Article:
Thursday, April 23, 2020

Thank you everyone!

During Monday's workshop meeting of the Portland City Council it was decided that the city was not going to enforce the ban on mail order for retail businesses, until they can formalize and rewrite the order in the next official meeting (April 27). Thank you everyone for the support you gave towards the effort to make this happen! We couldn't have done it without you.

Thank you for speaking out in support of the survival of Portland's small businesses who were going to be decimated by this measure! We are able to continue to provide safe service to you all because of this.

Going forward, we are again able to provide mail order delivery of books to you. Please email with your requests, and I will work through them as rapidly as I am able. Gift certificate orders are still being accepted, and obviously if anyone feels strongly enough that they want to make a donation, I will gratefully accept funds to assist in keeping the Green Hand Bookshop going during this dearth of "business as normal."

Please know (and this should be common sense) that I am not buying or trading books at this time, or for the forseeable future, and that the shop continues to be closed to the public.

Hopefully by sometime this summer it is possible that the Covid-19 outbreak will be leveling out, and with antibody tests in place we can start to plan out a return to "normal."

Thanks again, everyone! :)

Here is WGME's coverage of the events that culminated on Monday evening:

Thursday, April 16, 2020

My response to the City of Portland Maine's new curtailment of subsistence-level small business activity

Here's my response to Portland's new curtailment of small business subsistence-level activities.

If you feel inspired to let the City know what you think, please contact the Mayor's Office and the City Councillors.
Contact info here (although please note Councillor Costa's email doesn't work):

April 16, 2020

Dear Mayor Snyder and City Council members:

Today I received an email from the Portland Downtown District which included a link to a new FAQ about Covid-19 related restrictions in Portland. I was confounded by what I read. Suddenly non-essential businesses are not even allowed to ship items to people in need? I would like to know the reasoning behind this extreme override of the statewide restrictions that were being used as a standard.

I also would like to know how the City of Portland is ready to step in and assist its struggling small businesses and sole proprietorships, which are the backbone of Portland’s vaunted creative economy. We have no access to unemployment, and the promised grants and loans are nowhere to be seen. How are we to buy groceries? Pay the rent our commercial landlords are still charging us? Pay the rest of our bills?

Many of us were already stuck in a position where we were making the best of it, sole proprietors singlehandedly scrambling, working unpaid overtime to generate time-intensive mail orders that we then had to struggle to get packed and out the door to maintain even a crumb of our normal incomes, all while maintaining CDC sanitary guidelines. But even though we were working exponentially more to make substantially less money, we said, “It’s better than nothing.” “We don’t want to be a burden on the system.” You decided in one fell swoop to throw us to the wolves, the wolves of hunger, Portland’s wolfpack of greedy landlords, and the ceaseless maw of deeper-than-ever debt.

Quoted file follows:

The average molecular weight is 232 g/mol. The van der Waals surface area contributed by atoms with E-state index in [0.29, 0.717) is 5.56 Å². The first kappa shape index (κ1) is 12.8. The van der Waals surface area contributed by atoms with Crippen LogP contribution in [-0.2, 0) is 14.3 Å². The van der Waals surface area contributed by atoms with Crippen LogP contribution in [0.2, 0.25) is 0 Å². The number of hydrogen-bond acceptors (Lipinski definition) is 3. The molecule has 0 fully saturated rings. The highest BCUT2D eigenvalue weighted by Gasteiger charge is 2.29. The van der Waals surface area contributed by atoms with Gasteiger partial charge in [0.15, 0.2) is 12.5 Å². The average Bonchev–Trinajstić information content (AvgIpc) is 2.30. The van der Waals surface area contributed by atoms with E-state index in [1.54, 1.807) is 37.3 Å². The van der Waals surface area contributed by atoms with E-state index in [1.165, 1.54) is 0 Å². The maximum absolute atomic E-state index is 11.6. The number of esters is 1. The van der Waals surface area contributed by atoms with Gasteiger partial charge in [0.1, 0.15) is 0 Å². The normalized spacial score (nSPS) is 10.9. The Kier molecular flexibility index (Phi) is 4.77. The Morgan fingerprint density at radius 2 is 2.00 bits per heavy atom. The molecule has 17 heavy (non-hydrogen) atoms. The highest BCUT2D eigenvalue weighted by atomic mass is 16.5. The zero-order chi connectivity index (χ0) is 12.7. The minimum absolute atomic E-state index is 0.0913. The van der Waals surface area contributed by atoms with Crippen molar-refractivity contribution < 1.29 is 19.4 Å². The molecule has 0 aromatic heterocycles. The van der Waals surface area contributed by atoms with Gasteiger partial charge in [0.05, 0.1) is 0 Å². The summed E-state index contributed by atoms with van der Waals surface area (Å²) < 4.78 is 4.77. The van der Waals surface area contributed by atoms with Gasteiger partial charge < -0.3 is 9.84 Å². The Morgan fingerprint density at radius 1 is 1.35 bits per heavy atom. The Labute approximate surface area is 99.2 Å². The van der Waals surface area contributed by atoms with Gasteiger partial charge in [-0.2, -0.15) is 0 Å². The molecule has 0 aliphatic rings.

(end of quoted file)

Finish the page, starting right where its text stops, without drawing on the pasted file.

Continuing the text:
Why are you punishing us? For what gain? We are behaving responsibly. Unlike the people who, as I write, are littering Portland’s sidewalks with contagious cigarette butts, walking around without masks, behaving irresponsibly and not observing social distancing guidelines in grocery stores and out in public anywhere I’ve had to go on an essential errand?

How is walking to my shop (masked, not touching anything, not getting near anyone) and getting a small amount of fresh air and exercise on the way any different from all the people walking around everywhere? How is my putting an item in the mail any different from a private citizen (which I am as well) mailing something?

I am deeply, deeply disappointed in the actions of the city council (and grateful that two of you at least stood up to maintain sanity). I and other small business owners I know have been more responsible than most. I and my husband closed our shops to the public before the city bothered to begin its own closures, as did all the clothing consignment/thrift shop owners I know. I watch private citizens behaving recklessly all around me while I and my husband struggle. And then we get slapped back by the city, effectively told we don’t matter. The city council didn’t bother to tell us about this itself, or interact with us. Instead of asking how you can help, you have gone out of your way to hurt the bedrock of this city.

Are you going to tell my customers, who were depending on books to help maintain their sanity and educate their children during shelter-in-place, that it’s not in anyone’s best interest to allow safe, responsible business owners to navigate these terrible times? When liquor stores are considered “essential” and books and learning are not?

Tell me why all my pride and love for Portland and all the years of effort I’ve put in to continue to make this a livable city are being thrown back in my face with no justification.

I would like answers to my questions. Please don’t ignore my letter.



Owner, The Green Hand Bookshop